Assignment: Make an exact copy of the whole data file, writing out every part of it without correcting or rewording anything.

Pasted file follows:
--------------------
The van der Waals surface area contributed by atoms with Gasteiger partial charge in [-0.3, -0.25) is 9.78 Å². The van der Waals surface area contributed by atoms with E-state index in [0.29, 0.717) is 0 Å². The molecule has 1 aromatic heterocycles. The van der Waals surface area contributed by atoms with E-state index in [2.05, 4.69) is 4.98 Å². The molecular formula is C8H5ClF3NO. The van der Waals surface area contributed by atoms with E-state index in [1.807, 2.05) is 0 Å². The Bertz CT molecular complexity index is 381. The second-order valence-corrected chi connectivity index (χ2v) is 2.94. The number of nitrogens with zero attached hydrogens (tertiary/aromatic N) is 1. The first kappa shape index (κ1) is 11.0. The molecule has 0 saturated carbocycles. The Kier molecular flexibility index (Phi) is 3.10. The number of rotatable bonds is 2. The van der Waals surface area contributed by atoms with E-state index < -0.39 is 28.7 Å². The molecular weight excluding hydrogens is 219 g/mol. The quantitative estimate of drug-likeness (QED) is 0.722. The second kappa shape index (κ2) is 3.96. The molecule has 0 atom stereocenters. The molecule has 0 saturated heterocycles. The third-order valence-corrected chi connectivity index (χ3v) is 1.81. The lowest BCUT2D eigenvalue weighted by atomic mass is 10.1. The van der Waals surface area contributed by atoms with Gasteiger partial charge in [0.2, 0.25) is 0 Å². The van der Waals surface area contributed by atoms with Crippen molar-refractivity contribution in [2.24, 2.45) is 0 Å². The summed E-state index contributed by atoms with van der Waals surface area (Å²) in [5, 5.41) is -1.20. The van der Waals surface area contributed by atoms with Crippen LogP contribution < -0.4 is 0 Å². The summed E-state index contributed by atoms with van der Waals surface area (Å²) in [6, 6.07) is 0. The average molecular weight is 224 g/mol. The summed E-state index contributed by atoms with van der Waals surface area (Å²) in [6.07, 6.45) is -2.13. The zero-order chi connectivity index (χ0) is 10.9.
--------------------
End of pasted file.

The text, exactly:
The van der Waals surface area contributed by atoms with Gasteiger partial charge in [-0.3, -0.25) is 9.78 Å². The van der Waals surface area contributed by atoms with E-state index in [0.29, 0.717) is 0 Å². The molecule has 1 aromatic heterocycles. The van der Waals surface area contributed by atoms with E-state index in [2.05, 4.69) is 4.98 Å². The molecular formula is C8H5ClF3NO. The van der Waals surface area contributed by atoms with E-state index in [1.807, 2.05) is 0 Å². The Bertz CT molecular complexity index is 381. The second-order valence-corrected chi connectivity index (χ2v) is 2.94. The number of nitrogens with zero attached hydrogens (tertiary/aromatic N) is 1. The first kappa shape index (κ1) is 11.0. The molecule has 0 saturated carbocycles. The Kier molecular flexibility index (Phi) is 3.10. The number of rotatable bonds is 2. The van der Waals surface area contributed by atoms with E-state index < -0.39 is 28.7 Å². The molecular weight excluding hydrogens is 219 g/mol. The quantitative estimate of drug-likeness (QED) is 0.722. The second kappa shape index (κ2) is 3.96. The molecule has 0 atom stereocenters. The molecule has 0 saturated heterocycles. The third-order valence-corrected chi connectivity index (χ3v) is 1.81. The lowest BCUT2D eigenvalue weighted by atomic mass is 10.1. The van der Waals surface area contributed by atoms with Gasteiger partial charge in [0.2, 0.25) is 0 Å². The van der Waals surface area contributed by atoms with Crippen molar-refractivity contribution in [2.24, 2.45) is 0 Å². The summed E-state index contributed by atoms with van der Waals surface area (Å²) in [5, 5.41) is -1.20. The van der Waals surface area contributed by atoms with Crippen LogP contribution < -0.4 is 0 Å². The summed E-state index contributed by atoms with van der Waals surface area (Å²) in [6, 6.07) is 0. The average molecular weight is 224 g/mol. The summed E-state index contributed by atoms with van der Waals surface area (Å²) in [6.07, 6.45) is -2.13. The zero-order chi connectivity index (χ0) is 10.9.